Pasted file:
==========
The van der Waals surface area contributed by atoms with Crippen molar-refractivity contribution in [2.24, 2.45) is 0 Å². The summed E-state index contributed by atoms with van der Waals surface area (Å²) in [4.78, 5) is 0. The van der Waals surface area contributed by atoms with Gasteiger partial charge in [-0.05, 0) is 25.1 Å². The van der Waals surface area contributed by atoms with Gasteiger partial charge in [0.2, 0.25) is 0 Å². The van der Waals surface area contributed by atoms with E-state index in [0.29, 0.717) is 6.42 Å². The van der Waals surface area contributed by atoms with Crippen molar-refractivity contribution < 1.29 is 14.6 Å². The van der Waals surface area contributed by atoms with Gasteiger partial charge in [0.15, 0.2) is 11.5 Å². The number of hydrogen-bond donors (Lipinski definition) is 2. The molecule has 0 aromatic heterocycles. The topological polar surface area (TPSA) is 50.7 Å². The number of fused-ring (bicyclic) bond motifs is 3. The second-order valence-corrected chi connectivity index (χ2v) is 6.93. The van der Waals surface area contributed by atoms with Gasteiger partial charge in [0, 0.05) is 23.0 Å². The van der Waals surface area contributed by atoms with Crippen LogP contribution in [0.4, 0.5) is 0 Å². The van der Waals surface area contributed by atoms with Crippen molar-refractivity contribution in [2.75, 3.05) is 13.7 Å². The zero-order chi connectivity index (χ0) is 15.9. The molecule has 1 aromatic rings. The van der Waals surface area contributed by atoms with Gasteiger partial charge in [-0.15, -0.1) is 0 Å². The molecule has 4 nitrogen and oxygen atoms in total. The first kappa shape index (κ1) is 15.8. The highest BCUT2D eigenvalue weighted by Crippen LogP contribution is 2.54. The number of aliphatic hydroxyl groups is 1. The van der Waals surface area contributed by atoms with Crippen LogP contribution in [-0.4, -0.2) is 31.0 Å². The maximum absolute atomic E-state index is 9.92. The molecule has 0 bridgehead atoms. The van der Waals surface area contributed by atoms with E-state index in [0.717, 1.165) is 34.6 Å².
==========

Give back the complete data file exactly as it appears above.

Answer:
The van der Waals surface area contributed by atoms with Crippen molar-refractivity contribution in [2.24, 2.45) is 0 Å². The summed E-state index contributed by atoms with van der Waals surface area (Å²) in [4.78, 5) is 0. The van der Waals surface area contributed by atoms with Gasteiger partial charge in [-0.05, 0) is 25.1 Å². The van der Waals surface area contributed by atoms with Gasteiger partial charge in [0.2, 0.25) is 0 Å². The van der Waals surface area contributed by atoms with E-state index in [0.29, 0.717) is 6.42 Å². The van der Waals surface area contributed by atoms with Crippen molar-refractivity contribution < 1.29 is 14.6 Å². The van der Waals surface area contributed by atoms with Gasteiger partial charge in [0.15, 0.2) is 11.5 Å². The number of hydrogen-bond donors (Lipinski definition) is 2. The molecule has 0 aromatic heterocycles. The topological polar surface area (TPSA) is 50.7 Å². The number of fused-ring (bicyclic) bond motifs is 3. The second-order valence-corrected chi connectivity index (χ2v) is 6.93. The van der Waals surface area contributed by atoms with Gasteiger partial charge in [0, 0.05) is 23.0 Å². The van der Waals surface area contributed by atoms with Crippen LogP contribution in [0.4, 0.5) is 0 Å². The van der Waals surface area contributed by atoms with Crippen molar-refractivity contribution in [2.75, 3.05) is 13.7 Å². The zero-order chi connectivity index (χ0) is 15.9. The molecule has 1 aromatic rings. The van der Waals surface area contributed by atoms with Gasteiger partial charge in [-0.15, -0.1) is 0 Å². The molecule has 4 nitrogen and oxygen atoms in total. The first kappa shape index (κ1) is 15.8. The highest BCUT2D eigenvalue weighted by Crippen LogP contribution is 2.54. The number of aliphatic hydroxyl groups is 1. The van der Waals surface area contributed by atoms with Crippen LogP contribution in [-0.4, -0.2) is 31.0 Å². The maximum absolute atomic E-state index is 9.92. The molecule has 0 bridgehead atoms. The van der Waals surface area contributed by atoms with E-state index in [0.717, 1.165) is 34.6 Å².